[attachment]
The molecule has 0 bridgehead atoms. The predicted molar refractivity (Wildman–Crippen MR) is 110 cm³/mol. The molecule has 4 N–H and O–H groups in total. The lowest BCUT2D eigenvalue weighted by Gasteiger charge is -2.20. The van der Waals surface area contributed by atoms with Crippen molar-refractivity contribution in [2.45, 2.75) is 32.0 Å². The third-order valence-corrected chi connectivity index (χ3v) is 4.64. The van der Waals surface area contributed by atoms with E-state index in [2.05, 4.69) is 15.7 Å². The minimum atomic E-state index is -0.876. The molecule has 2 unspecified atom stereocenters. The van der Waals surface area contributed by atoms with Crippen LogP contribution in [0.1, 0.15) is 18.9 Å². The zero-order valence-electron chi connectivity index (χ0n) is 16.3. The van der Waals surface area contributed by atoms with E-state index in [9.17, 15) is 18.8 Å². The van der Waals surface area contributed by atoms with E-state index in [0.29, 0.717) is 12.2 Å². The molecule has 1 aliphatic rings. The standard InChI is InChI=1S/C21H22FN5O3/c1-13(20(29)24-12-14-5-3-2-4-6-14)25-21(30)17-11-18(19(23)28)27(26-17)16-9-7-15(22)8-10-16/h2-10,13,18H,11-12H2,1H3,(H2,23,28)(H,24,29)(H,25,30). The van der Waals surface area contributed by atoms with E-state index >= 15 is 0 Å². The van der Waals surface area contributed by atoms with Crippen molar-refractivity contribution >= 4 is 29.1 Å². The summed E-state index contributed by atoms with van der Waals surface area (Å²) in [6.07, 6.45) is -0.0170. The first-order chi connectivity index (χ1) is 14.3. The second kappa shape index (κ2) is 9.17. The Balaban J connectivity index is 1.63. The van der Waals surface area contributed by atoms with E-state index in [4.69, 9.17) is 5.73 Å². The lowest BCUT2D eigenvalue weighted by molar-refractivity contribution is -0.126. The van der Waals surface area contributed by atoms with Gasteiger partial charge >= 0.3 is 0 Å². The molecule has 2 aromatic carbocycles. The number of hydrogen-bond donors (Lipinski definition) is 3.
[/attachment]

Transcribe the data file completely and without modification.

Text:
The molecule has 0 bridgehead atoms. The predicted molar refractivity (Wildman–Crippen MR) is 110 cm³/mol. The molecule has 4 N–H and O–H groups in total. The lowest BCUT2D eigenvalue weighted by Gasteiger charge is -2.20. The van der Waals surface area contributed by atoms with Crippen molar-refractivity contribution in [2.45, 2.75) is 32.0 Å². The third-order valence-corrected chi connectivity index (χ3v) is 4.64. The van der Waals surface area contributed by atoms with E-state index in [2.05, 4.69) is 15.7 Å². The minimum atomic E-state index is -0.876. The molecule has 2 unspecified atom stereocenters. The van der Waals surface area contributed by atoms with Crippen LogP contribution in [0.1, 0.15) is 18.9 Å². The zero-order valence-electron chi connectivity index (χ0n) is 16.3. The van der Waals surface area contributed by atoms with E-state index in [9.17, 15) is 18.8 Å². The van der Waals surface area contributed by atoms with E-state index in [0.29, 0.717) is 12.2 Å². The molecule has 1 aliphatic rings. The standard InChI is InChI=1S/C21H22FN5O3/c1-13(20(29)24-12-14-5-3-2-4-6-14)25-21(30)17-11-18(19(23)28)27(26-17)16-9-7-15(22)8-10-16/h2-10,13,18H,11-12H2,1H3,(H2,23,28)(H,24,29)(H,25,30). The van der Waals surface area contributed by atoms with E-state index >= 15 is 0 Å². The van der Waals surface area contributed by atoms with Crippen molar-refractivity contribution >= 4 is 29.1 Å². The summed E-state index contributed by atoms with van der Waals surface area (Å²) in [6.07, 6.45) is -0.0170. The first-order chi connectivity index (χ1) is 14.3. The second kappa shape index (κ2) is 9.17. The Balaban J connectivity index is 1.63. The van der Waals surface area contributed by atoms with E-state index in [4.69, 9.17) is 5.73 Å². The lowest BCUT2D eigenvalue weighted by molar-refractivity contribution is -0.126. The van der Waals surface area contributed by atoms with Gasteiger partial charge >= 0.3 is 0 Å². The molecule has 2 aromatic carbocycles. The number of hydrogen-bond donors (Lipinski definition) is 3.